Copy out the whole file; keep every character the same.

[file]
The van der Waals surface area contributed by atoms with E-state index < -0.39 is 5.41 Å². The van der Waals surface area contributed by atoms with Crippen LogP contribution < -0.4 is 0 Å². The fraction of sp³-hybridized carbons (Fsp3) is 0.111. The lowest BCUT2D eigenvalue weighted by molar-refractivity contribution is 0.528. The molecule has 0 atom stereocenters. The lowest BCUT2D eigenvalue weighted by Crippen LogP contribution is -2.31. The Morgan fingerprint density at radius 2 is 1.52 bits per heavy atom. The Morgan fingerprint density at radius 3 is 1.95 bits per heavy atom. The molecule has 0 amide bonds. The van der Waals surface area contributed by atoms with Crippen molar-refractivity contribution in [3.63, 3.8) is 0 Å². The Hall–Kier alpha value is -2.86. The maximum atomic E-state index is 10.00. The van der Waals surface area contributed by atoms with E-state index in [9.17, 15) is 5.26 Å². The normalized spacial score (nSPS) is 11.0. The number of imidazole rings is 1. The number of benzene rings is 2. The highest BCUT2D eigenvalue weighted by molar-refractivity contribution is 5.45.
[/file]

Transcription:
The van der Waals surface area contributed by atoms with E-state index < -0.39 is 5.41 Å². The van der Waals surface area contributed by atoms with Crippen LogP contribution < -0.4 is 0 Å². The fraction of sp³-hybridized carbons (Fsp3) is 0.111. The lowest BCUT2D eigenvalue weighted by molar-refractivity contribution is 0.528. The molecule has 0 atom stereocenters. The lowest BCUT2D eigenvalue weighted by Crippen LogP contribution is -2.31. The Morgan fingerprint density at radius 2 is 1.52 bits per heavy atom. The Morgan fingerprint density at radius 3 is 1.95 bits per heavy atom. The molecule has 0 amide bonds. The van der Waals surface area contributed by atoms with Crippen molar-refractivity contribution in [3.63, 3.8) is 0 Å². The Hall–Kier alpha value is -2.86. The maximum atomic E-state index is 10.00. The van der Waals surface area contributed by atoms with E-state index in [9.17, 15) is 5.26 Å². The normalized spacial score (nSPS) is 11.0. The number of imidazole rings is 1. The number of benzene rings is 2. The highest BCUT2D eigenvalue weighted by molar-refractivity contribution is 5.45.